Sukkot brings Jews together under 4 ‘huts’ around campus
Jeremy Meisel sat reading quietly in a 12-by-12-foot hut in front of Allison Hall on Tuesday afternoon. The hut was made of green tarp walls and a bamboo mat roof, and nine empty chairs surrounded a table as Meisel, a Weinberg senior, waited for a friend to join him for lunch.
Meisel and his friend would bring lunch back from the Allison cafeteria to eat in the hut, known as a sukkah. Meisel was celebrating the Jewish holiday of Sukkot – the plural of sukkah – which began last Wednesday at sundown. During Sukkot, Jews are “supposed to live in the huts, but most people in the modern day just eat all their meals in them,” said Danielle Gershon, a Weinberg senior and president of Hillel.
The holiday officially lasts seven days. A two-day holiday extends the celebration; the eighth day is known as Shmini Atzeret and the ninth as Simchat Torah, or “Celebration of the Torah.”
Orthodox Jews also celebrate Sukkot by recognizing days of rest and worship from Wednesday at sundown through Friday, along with the Sabbath on Saturday. Meisel did not attend classes Thursday or Friday or use any electronics, and said he found the time away stressful. Gershon attended class but did not take notes, and said the break from computers and cell phones is “actually pleasantly restful. I feel a bit lost from the world, but it allows me to not worry about papers or anything, because it’s just not relevant.”
The sukkah represents the Jews’ willingness to leave Egypt and wander in the desert for forty years, living in huts and placing all of their trust in God, said Tannenbaum Chabad House Rabbi Dov Hillel Klein. The holiday occurs sometime between mid-September and mid-October, depending on the lunar calendar.
Four sukkot were erected on Northwestern’s campus this year: at Allison Hall, in the backyards of the Fiedler Hillel Center and the Chabad House, and at the corner of Sheridan Road and Garrett Place. The sukkah at Sheridan and Garrett was 36 by 36 feet, the largest sukkah ever constructed on campus.
“It arrived in 27 Fed Ex boxes and was made up of about 100 poles. It took seven hours to build last Tuesday and two and a half hours to tear down on Sunday,” Gershon said. The large space was used on Wednesday for a barbecue and trivia night, on Sunday for an activities fair and brunch, and on Friday during the Shabbat meal, which more than 115 people attended.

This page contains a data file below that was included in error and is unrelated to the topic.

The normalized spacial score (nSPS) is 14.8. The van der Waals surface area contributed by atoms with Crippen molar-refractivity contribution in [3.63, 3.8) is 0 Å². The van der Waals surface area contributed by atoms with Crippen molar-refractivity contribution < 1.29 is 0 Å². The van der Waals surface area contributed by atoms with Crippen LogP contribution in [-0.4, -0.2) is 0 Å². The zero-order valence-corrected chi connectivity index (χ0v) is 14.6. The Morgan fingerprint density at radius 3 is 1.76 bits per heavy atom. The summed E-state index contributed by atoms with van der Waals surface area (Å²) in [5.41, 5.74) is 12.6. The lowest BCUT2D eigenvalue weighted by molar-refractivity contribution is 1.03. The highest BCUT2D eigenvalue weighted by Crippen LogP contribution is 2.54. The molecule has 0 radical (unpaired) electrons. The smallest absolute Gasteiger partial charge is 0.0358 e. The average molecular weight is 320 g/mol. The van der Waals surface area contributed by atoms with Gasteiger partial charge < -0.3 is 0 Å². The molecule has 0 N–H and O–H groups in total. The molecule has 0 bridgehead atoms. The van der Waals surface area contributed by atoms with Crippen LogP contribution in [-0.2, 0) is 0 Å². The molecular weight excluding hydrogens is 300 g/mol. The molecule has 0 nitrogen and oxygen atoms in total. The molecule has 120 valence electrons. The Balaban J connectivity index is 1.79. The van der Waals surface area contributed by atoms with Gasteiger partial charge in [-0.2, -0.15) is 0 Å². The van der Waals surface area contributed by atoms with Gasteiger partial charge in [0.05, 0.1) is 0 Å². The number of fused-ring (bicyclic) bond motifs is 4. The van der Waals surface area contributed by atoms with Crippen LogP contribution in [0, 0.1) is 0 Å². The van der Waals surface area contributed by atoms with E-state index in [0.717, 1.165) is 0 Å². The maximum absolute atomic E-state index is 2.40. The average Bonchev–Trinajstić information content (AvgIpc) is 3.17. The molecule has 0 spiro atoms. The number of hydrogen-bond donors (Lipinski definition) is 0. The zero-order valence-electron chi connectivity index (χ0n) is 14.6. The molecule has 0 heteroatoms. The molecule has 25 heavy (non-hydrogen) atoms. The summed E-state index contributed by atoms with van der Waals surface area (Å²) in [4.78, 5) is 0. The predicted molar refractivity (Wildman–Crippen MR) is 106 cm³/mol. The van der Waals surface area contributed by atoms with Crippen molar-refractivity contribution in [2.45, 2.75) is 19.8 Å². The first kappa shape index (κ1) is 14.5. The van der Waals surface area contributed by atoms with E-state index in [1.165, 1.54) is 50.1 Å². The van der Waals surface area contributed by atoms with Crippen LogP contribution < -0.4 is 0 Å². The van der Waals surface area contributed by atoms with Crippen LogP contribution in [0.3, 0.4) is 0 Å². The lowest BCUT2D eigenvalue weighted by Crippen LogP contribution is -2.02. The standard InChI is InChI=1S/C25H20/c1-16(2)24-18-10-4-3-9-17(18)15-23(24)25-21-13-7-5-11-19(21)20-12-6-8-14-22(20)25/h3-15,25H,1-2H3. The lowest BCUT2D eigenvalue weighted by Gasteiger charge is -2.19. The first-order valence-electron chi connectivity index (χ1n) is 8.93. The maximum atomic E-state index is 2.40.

“That meal was the main reason we wanted the larger sukkah,” Gershon said. “We felt it was really important for everyone to be able to eat a meal together, to share that single experience.”
During morning and evening services the Four Species – a palm branch, citron fruit, myrtle branch and willow branch, each representing a different type of Jew – are brought together and shaken in every direction to demonstrate unity and God’s omnipresence.
“The holiday is about non-Jews as well,” Klein said. “During Sukkot, all sacrifices go to the non-Jewish community, representing our responsibility to mankind, which helps us increase in our joy.”
Because Sukkot is meant for everybody, its parties and celebrations “should really be taking place outdoors, in the streets,” Klein said. “Unfortunately, we live in a neighborhood that is supposed to be diverse but where there is very little tolerance.”
Klein said the celebrations used to be outside and spontaneous, but a few years ago, the police chief asked that they stay indoors.
Nonetheless, on Thursday night an indoor celebration of Simchat Torah will erupt within the walls of the Chabad House, if Klein has anything to do with it.
“It’s the biggest festive day of the year, a 24-hour period of singing and dancing,” Klein said. “For 21-year-olds and up, it’s our drinking holiday. It’s just a total, pure expression of joy.”
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